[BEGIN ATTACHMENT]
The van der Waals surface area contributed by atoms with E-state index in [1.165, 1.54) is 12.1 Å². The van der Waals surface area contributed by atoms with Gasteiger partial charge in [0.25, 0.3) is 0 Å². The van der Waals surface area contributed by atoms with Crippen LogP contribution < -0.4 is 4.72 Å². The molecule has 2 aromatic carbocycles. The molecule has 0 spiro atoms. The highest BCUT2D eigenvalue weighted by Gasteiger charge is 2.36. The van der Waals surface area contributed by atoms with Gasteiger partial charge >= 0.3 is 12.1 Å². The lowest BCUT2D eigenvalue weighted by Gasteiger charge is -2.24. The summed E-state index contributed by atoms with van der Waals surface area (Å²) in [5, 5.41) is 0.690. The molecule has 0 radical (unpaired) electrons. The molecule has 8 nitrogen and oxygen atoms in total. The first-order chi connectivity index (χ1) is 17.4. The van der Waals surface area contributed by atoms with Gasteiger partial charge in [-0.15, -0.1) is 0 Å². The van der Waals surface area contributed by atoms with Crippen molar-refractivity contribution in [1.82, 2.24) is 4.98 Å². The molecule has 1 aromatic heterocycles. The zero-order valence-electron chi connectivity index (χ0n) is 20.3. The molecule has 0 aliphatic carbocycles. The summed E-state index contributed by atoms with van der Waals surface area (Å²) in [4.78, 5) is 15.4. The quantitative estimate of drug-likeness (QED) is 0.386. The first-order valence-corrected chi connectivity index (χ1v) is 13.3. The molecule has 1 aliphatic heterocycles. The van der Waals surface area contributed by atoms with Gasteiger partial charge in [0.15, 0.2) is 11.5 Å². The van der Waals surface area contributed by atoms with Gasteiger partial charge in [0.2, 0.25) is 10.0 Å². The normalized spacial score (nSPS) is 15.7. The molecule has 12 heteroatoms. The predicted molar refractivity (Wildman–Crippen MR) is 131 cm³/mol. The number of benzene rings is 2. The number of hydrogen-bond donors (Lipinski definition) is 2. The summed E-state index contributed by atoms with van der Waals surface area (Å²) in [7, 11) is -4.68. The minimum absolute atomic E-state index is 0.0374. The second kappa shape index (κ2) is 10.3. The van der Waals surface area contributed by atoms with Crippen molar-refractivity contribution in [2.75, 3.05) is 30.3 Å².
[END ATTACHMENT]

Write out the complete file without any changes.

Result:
The van der Waals surface area contributed by atoms with E-state index in [1.165, 1.54) is 12.1 Å². The van der Waals surface area contributed by atoms with Gasteiger partial charge in [0.25, 0.3) is 0 Å². The van der Waals surface area contributed by atoms with Crippen LogP contribution < -0.4 is 4.72 Å². The molecule has 2 aromatic carbocycles. The molecule has 0 spiro atoms. The highest BCUT2D eigenvalue weighted by Gasteiger charge is 2.36. The van der Waals surface area contributed by atoms with Gasteiger partial charge >= 0.3 is 12.1 Å². The lowest BCUT2D eigenvalue weighted by Gasteiger charge is -2.24. The summed E-state index contributed by atoms with van der Waals surface area (Å²) in [5, 5.41) is 0.690. The molecule has 0 radical (unpaired) electrons. The molecule has 8 nitrogen and oxygen atoms in total. The first-order chi connectivity index (χ1) is 17.4. The van der Waals surface area contributed by atoms with Gasteiger partial charge in [-0.15, -0.1) is 0 Å². The van der Waals surface area contributed by atoms with Crippen molar-refractivity contribution in [1.82, 2.24) is 4.98 Å². The molecule has 1 aromatic heterocycles. The zero-order valence-electron chi connectivity index (χ0n) is 20.3. The molecule has 0 aliphatic carbocycles. The summed E-state index contributed by atoms with van der Waals surface area (Å²) in [4.78, 5) is 15.4. The quantitative estimate of drug-likeness (QED) is 0.386. The first-order valence-corrected chi connectivity index (χ1v) is 13.3. The molecule has 1 aliphatic heterocycles. The van der Waals surface area contributed by atoms with Gasteiger partial charge in [0.15, 0.2) is 11.5 Å². The van der Waals surface area contributed by atoms with Gasteiger partial charge in [0.2, 0.25) is 10.0 Å². The normalized spacial score (nSPS) is 15.7. The molecule has 12 heteroatoms. The predicted molar refractivity (Wildman–Crippen MR) is 131 cm³/mol. The number of benzene rings is 2. The number of hydrogen-bond donors (Lipinski definition) is 2. The summed E-state index contributed by atoms with van der Waals surface area (Å²) in [7, 11) is -4.68. The minimum absolute atomic E-state index is 0.0374. The second kappa shape index (κ2) is 10.3. The van der Waals surface area contributed by atoms with Crippen molar-refractivity contribution in [2.75, 3.05) is 30.3 Å².